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Ability of EV Charger to withstand frequency deviations

ReddyLeaf

Vision without execution is hallucination
Mar 19, 2014
2,035
4,497
WA State
Here is a query from a friend of mine studying for a PhD in the smart grid area. Does anyone have any references or information on this topic? Others who might know more? As a preface, I don't really understand this stuff, so please feel free to reply with technical or dumbed down information. I will pass along verbatim. However, as I read the quote, the question is about EV CHARGERS (emphasis mine) and NOT EVSEs. I'm assuming that the person knows the difference between the two and is asking specifically about the CHARGER's ability to withstand frequency deviations. Thanks in advance.
I was looking for some information about the ability of EV chargers to withstand frequency deviations from their supply. I thought this would be a straightforward Google query, but I can't seem to turn up anything that answers what I'm looking for. The closest sources discuss the ability of smart chargers to use frequency as a signal to determine when to charge (e.g. smart grid applications). That's actually the reverse of what I want. I just want to confirm my assumption that EV chargers are relatively insensitive to frequency variations in the AC source, much like other power electronic interfaces.
 
According to the definition you mention, the EV Charger is the device in the car that takes AC (from the 110v or 220v fed into it), and rectifies it to DC for charging the battery. There are some additional electronics to deal with the different voltages, and the negotiation between the charger and the EVSE; however, I can't see any reason why any of that would be affected by the frequency of the AC being fed into it. In the US, this should be almost exactly 60 Hz, and in Europe, 50 Hz. (If someone else knows more, I'm anxious to learn...)
 
No telling what Tesla's criteria for correct frequency is. This is from the workshop manual for a Ford Energi PHEV:

P0D90:00 Battery Charger Input FrequencyIncorrect
DTC sets if frequency is less than 40 Hz or greater than 70 Hz more than 10 times during one charging cycle. Use a known good ACpower source.

Tesla might have more stringent requirements based on charger type, near 60Hz for single phase chargers, near 50Hz for three phase chargers.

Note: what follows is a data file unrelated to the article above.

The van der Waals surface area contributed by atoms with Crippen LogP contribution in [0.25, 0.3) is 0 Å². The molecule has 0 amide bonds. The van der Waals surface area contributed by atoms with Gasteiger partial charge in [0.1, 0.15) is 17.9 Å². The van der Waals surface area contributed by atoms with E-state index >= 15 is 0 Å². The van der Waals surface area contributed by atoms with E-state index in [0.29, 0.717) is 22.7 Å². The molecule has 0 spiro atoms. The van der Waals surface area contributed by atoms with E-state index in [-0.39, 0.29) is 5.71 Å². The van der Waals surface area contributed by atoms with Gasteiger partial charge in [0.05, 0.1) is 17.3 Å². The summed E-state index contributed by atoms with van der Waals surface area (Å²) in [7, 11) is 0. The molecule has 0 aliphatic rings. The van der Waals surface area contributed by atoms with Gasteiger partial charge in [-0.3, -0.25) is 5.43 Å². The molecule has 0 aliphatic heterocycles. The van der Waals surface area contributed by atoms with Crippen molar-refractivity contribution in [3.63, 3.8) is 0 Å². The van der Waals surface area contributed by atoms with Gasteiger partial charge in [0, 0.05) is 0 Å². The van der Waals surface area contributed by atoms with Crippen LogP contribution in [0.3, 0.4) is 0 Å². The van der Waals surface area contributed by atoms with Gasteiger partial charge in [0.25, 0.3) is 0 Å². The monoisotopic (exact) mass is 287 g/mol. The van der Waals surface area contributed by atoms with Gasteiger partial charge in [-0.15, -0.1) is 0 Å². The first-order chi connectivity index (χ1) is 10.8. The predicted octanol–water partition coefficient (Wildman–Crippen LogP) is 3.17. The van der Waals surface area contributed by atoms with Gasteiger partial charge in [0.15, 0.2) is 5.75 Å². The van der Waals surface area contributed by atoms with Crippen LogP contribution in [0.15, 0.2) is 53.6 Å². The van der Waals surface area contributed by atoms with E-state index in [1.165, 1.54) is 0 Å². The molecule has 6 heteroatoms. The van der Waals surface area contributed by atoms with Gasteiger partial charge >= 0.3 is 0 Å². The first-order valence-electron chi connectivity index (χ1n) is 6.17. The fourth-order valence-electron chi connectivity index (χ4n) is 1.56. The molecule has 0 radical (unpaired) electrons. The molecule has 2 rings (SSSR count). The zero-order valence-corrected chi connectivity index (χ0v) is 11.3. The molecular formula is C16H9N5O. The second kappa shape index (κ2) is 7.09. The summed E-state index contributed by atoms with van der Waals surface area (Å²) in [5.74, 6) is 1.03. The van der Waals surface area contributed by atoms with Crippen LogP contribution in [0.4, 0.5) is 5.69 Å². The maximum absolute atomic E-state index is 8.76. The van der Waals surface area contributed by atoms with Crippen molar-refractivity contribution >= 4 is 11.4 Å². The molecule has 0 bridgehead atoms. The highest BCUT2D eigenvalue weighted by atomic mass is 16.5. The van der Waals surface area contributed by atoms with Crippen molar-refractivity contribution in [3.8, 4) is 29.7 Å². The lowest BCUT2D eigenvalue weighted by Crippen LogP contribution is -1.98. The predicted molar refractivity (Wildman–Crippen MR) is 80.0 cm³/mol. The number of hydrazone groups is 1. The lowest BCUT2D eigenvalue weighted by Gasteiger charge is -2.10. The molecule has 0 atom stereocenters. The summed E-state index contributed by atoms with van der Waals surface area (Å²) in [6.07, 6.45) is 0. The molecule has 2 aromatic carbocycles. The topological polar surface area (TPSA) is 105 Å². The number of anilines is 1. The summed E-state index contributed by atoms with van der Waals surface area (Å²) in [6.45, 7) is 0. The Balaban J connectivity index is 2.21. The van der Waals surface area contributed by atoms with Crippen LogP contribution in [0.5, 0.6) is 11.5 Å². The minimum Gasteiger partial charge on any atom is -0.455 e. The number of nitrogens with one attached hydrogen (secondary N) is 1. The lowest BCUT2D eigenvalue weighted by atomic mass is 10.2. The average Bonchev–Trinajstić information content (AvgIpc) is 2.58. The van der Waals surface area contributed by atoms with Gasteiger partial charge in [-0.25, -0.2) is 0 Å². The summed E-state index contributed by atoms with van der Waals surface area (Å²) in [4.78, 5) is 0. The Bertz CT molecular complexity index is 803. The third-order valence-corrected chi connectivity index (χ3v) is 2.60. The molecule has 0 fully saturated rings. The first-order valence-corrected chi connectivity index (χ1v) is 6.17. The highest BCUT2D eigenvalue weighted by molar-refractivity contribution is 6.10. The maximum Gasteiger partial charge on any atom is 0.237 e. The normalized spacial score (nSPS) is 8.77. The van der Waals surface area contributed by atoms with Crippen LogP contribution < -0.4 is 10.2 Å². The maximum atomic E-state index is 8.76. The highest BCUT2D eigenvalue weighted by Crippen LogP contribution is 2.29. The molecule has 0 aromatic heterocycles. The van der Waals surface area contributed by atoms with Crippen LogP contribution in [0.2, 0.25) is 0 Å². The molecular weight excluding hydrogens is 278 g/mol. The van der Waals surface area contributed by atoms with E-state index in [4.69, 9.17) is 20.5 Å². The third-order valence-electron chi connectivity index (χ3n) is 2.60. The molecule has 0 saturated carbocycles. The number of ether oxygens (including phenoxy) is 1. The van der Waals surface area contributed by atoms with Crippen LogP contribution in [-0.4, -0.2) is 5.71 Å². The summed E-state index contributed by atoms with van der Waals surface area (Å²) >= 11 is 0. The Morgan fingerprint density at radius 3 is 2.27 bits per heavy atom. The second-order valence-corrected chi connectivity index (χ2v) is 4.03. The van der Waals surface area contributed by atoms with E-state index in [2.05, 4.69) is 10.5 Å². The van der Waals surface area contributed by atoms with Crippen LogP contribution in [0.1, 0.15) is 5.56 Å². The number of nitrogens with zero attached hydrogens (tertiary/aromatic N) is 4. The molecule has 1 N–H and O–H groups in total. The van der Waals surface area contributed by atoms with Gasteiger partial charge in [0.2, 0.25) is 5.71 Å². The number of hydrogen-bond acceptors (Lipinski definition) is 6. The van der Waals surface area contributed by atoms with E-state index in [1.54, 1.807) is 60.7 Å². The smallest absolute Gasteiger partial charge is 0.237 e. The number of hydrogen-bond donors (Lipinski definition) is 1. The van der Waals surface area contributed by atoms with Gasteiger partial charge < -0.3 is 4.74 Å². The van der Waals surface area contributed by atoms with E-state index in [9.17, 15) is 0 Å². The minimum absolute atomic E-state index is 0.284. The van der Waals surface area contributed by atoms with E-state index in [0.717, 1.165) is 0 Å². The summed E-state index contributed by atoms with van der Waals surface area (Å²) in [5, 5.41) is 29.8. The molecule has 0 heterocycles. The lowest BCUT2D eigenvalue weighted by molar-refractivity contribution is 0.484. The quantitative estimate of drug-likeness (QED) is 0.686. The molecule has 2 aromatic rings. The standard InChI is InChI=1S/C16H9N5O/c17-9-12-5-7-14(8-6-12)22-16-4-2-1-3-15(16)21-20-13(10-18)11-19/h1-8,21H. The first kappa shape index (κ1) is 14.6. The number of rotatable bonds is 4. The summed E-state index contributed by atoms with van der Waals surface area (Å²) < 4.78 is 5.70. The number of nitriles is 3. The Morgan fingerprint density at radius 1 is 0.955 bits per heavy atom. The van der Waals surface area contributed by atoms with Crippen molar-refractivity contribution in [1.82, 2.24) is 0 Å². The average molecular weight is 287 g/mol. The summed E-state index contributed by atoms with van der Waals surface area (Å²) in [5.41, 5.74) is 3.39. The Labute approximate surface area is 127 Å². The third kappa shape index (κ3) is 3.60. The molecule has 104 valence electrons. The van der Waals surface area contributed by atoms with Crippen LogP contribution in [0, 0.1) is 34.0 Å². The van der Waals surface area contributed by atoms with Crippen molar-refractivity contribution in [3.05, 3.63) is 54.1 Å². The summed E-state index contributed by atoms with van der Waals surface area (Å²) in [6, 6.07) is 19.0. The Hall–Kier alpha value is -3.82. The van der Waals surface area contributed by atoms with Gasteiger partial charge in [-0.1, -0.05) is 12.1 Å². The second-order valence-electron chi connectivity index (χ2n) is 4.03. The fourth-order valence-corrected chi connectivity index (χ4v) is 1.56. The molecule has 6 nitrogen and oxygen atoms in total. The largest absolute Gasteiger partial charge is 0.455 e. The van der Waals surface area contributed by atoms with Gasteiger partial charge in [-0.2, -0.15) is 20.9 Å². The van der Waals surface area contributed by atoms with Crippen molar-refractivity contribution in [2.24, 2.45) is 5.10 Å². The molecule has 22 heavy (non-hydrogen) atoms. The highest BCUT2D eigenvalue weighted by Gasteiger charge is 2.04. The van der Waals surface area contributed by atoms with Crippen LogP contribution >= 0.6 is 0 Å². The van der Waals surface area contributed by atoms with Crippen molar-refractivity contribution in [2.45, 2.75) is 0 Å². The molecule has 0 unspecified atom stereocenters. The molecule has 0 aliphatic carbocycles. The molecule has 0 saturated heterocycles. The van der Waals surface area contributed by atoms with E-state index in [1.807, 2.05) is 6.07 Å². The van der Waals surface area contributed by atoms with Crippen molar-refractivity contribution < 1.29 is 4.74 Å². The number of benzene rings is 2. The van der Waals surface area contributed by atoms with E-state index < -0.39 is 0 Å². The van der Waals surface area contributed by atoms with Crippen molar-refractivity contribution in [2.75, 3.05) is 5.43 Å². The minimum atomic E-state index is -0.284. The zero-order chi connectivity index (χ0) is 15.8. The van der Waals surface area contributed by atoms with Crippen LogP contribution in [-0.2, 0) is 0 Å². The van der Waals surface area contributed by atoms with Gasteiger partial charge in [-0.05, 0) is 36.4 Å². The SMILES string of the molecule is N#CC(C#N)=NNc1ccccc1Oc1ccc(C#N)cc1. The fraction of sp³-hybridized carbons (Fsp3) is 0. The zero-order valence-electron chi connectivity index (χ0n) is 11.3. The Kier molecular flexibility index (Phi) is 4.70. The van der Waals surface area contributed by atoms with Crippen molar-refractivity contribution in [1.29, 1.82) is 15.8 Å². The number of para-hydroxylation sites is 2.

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ReddyLeaf

Vision without execution is hallucination
Mar 19, 2014
2,035
4,497
WA State
Thanks everyone for the responses! Here is more info from my friend that may illuminate the question further:
My question is not so much about the potential for frequency-dependent charging, but rather how sensitive the equipment is to grid frequency conditions. For example, during the system collapse in the 2003 blackout, there were large frequency deviations (+/- 3 Hz) before the over- and under-frequency protection functions tripped the generators. Is there such as thing as over- or under-frequency protection for EV chargers? I know that variations in frequency will affect the performance of the converter and/or the inverter (if a system is allowed to provide energy to the power system). But, I'm trying to see if there is any literature addressing when frequency deviation becomes a problem, if there is such a point for these types of power electronics. For generators, it's usually about 3 Hz from nominal. I'd like to know approximately what the value is for these types of power electronic technologies. It doesn't need to be exact, but I would like a justifiable assumption for it in my simulations.

Again, I don't really understand this stuff, but I think the research relates to future grid stabilization with V2G. Yes, the grid is normally held to 60 Hz +/- a very small number, but under stress the grid can get out of sync and the frequency goes pppzzzzzttt. As I read the quote above, if the EV chargers are able to handle "extreme" frequency changes, then they should be able to help stabilize the grid. If EV chargers cannot handle "extreme" frequency changes, then they drop out and the grid loses another buffer to failure. I have no idea at what level such frequency changes would be considered "extreme," (e.g., 0.01, 0.1, 1 Hz) but that may be another part of the research project. It sounds like this research is some type of computerized grid simulation. I don't know if this type of information would be included in standard technical specifications, but that would be ideal. Hmmm, maybe somebody at http://www.manzanitamicro.com/ would know. I'll let my friend know about them.

jdbob: Thanks! Wow, that is quite a wide frequency range for the Ford Energi. I'll pass all of this information along.
 

FlasherZ

Sig Model S + Sig Model X + Model 3 Resv
Jun 21, 2012
7,028
1,025
I haven't experimented, but I do know that the Tesla chargers sometimes get heartburn when you use cheap, non-inverter generators, which usually feature a lot of frequency deviation. They then stop charging. I don't know the thresholds, but my guess is that they're more sensitive than the Ford's. Technically, they don't have to be - but then again, you don't really expect to see frequency deviation in the power grid.
 

miimura

Well-Known Member
Aug 21, 2013
7,210
7,164
Los Altos, CA